Christoph Waltz in 'Horrible Bosses 2' (photo -- Warner Bros)

Interview: Christoph Waltz talks ‘Horrible Bosses 2’

Even though he’s been funny in films before — having drawn laughs while in absurd situations in the Quentin Tarantino gems “Inglorious Basterds” and “Django Unchained” — acclaimed Austrian actor Christopher Waltz has never really had the opportunity to be in an American comedy, so he was thrilled with the offer to act in “Horrible Bosses 2.”

Still, the two-time Oscar-winning actor humbly admitted to me in a recent interview, when it came to deciding whether he wanted to star opposite Jason Bateman, Jason Sudeikis and Charlie Day, he knew he wasn’t asked to do the sequel to the 2011 comedy blockbuster to make people laugh, necessarily, but to bring more of a serious presence to help set up some very funny situations.

Christoph Waltz in 'Horrible Bosses 2' (photo: Warner Bros.).
Christoph Waltz in ‘Horrible Bosses 2’ (photo: Warner Bros.).

“They wanted me for a reason, and that reason wasn’t to be the fourth funny guy, which I couldn’t have done,” Waltz said. “Had they asked me to be the fourth funny guy, I would have had to decline, regretfully, because I couldn’t do that. Maybe in a different situation I could contribute comedy in some sort of way, but my contribution in this case was to be the straight guy, because a straight guy is necessary.”

“Horrible Bosses 2” reunites  Bateman, Sudeikis and Day as Nick, Kurt and Dale, three former tormented office subordinates who emerged from the shadows of their horrible bosses in the first movie to become their own bosses and form their own company.

Coming up with an invention that they’re sure will be a hit on the market, the trio catches the attention of Rex Hanson (Chris Pine) — the irresponsible son of business magnate Bert Hanson (Waltz) — who convinces his multimillionaire dad to invest in the start-up and distribute the product. But just as the product is produced, Bert cancels the deal with the newbie businessmen, leaving them $500,000 in debt with no legal recourse.

Desperate to avoid financial ruin, Nick, Kurt and Dale decide

that the fastest way they can get their money back is to kidnap Rex and demand that Bert pay the ransom — a plan that Rex, as the trio finds out, wants to be a part of.

Opening with special screenings Tuesday night before its official wide release Wednesday, “Horrible Bosses 2” also features the return of Jamie Foxx as crime consultant Mother (expletive) Jones; Jennifer Aniston as Dale’s former sex-addicted boss, Julia; and Kevin Spacey as Nick’s now-imprisoned evil former boss, Dave.

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Although Bateman, Sudeikis and Day had already well-established their chemistry with the first “Horrible Bosses” movie, Waltz said he didn’t feel like an outsider trying to break into an exclusive club with the sequel. He said there was no room for feeling intimidated because the success of any film, much like a sequel, is never guaranteed, and all the actors were on equal ground, no matter how many times they’ve worked with each other before.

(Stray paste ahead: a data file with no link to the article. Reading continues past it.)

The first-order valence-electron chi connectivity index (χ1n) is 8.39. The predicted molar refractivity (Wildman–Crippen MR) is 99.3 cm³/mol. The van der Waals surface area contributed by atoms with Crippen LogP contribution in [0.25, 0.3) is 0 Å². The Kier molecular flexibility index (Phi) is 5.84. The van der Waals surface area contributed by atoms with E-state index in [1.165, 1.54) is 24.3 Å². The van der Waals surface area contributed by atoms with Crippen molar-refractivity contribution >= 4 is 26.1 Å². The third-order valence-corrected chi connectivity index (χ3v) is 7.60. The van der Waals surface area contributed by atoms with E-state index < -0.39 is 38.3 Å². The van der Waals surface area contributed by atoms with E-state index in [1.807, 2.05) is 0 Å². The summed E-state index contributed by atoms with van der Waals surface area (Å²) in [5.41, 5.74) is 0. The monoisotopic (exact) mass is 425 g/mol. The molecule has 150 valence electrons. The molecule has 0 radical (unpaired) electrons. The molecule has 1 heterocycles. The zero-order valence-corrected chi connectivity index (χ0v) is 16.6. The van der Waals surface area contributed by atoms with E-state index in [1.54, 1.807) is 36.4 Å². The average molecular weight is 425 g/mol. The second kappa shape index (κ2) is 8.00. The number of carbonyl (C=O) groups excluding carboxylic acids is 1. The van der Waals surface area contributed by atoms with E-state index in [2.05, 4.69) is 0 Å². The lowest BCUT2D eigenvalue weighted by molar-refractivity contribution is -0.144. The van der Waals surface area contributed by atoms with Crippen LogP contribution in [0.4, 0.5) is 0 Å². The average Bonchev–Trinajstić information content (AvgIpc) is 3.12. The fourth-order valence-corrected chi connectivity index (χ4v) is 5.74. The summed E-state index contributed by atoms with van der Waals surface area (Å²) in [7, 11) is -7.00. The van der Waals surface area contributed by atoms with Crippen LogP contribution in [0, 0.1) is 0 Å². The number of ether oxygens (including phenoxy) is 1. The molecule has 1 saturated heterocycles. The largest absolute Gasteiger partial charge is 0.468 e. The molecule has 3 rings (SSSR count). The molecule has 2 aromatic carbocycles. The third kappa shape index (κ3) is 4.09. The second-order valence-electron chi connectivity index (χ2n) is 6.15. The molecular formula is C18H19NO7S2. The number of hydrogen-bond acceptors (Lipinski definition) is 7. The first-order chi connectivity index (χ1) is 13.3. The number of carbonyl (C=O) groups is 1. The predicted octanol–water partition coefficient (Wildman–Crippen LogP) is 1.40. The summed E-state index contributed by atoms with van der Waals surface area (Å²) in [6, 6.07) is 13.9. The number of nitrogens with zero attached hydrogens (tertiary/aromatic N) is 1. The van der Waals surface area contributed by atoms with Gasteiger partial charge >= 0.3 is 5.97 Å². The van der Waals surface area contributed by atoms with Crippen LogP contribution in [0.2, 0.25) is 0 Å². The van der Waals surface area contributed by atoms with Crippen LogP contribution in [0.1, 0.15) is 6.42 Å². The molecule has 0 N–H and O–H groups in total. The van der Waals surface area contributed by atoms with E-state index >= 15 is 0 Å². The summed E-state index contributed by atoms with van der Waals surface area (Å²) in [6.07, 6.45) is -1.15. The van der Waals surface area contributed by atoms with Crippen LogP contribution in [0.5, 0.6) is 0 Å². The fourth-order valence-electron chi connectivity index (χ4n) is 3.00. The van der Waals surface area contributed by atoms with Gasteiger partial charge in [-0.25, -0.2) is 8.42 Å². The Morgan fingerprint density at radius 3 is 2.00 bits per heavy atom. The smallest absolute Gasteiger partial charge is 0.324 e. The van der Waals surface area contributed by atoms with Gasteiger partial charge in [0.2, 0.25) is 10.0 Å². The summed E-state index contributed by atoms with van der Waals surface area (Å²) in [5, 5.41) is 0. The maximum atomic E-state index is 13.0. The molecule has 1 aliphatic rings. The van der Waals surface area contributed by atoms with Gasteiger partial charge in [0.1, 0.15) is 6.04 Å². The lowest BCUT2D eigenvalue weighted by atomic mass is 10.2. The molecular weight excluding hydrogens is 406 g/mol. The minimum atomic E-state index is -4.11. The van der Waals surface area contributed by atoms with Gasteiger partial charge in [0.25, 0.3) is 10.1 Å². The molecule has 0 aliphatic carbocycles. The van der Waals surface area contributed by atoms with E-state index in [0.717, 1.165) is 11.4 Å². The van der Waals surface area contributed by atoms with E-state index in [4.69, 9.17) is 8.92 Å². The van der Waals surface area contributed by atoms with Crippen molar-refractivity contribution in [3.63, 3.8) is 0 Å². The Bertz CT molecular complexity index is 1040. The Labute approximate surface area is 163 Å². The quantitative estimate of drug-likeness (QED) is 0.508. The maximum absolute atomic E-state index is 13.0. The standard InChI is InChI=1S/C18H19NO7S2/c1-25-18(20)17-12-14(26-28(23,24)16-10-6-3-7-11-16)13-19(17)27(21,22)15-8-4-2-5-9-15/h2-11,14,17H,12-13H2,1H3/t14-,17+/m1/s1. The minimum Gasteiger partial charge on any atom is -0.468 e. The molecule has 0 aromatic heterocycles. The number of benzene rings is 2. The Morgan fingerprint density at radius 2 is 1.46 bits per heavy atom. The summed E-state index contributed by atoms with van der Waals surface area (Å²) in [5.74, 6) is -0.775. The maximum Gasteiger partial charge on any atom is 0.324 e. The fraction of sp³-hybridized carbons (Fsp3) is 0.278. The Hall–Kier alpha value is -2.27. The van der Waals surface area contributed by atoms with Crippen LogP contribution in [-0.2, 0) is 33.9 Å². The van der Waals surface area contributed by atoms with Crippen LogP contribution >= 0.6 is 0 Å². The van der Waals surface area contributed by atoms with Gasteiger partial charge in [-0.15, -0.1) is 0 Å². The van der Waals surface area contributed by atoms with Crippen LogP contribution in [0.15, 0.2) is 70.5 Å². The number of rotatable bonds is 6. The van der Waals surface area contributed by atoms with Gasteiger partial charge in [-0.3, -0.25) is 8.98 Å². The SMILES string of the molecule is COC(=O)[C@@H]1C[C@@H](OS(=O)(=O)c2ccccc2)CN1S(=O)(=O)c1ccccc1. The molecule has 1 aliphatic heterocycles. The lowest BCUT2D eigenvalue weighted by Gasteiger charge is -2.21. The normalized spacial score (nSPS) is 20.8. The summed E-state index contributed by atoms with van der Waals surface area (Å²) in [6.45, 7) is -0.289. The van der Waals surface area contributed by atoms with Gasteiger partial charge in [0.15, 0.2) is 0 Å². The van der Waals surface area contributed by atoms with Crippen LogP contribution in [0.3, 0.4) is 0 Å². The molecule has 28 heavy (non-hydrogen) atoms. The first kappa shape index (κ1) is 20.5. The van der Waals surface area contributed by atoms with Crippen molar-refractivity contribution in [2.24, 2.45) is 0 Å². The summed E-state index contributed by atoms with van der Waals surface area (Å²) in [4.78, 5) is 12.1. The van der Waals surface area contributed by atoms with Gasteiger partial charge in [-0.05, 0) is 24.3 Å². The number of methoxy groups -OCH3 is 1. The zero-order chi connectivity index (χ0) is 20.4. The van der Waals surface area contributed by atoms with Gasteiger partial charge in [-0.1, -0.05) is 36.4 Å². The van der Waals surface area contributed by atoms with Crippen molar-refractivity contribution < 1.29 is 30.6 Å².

“They’re comedians, but they’re also actors, so they know what it feels like to come into a new situation,” Waltz said. “They were welcoming of me, but even if they had not been, and cooperative and helpful as they actually were, I still would have served my purpose on the film because of the way the characters are set up. It’s part of the job to orient yourself as quickly as possible and participate in what you’re asked to be a part of.”

Due to the conniving nature of his character, Waltz, who will next star in the Tim Burton drama “Big Eyes,” said he was asked by director and co-writer Sean Anders to treat his role as if he were acting in something different than a comedy.

“What I really liked about Sean is that he treated this movie like a thriller, too,” Waltz observed. “He was not saying, nothing else matters and it has to be a funny movie — not one bit. Everything was really, really thought out like it was a thriller. This guy is not only talented, he’s knowledgeable and polite. He planned his stuff and led the whole shoot like a real director.”

Sharing in the suspense with Waltz was Pine, his big-screen son. Although their characters don’t see eye-to-eye,  the two got along famously, Waltz said.

“He’s fabulous and so good-looking on top of it. That’s not fair, is it?” Waltz asked, laughing. “He’s the loveliest guy you could imagine. All of his qualities converged on film and added up to one great guy.”

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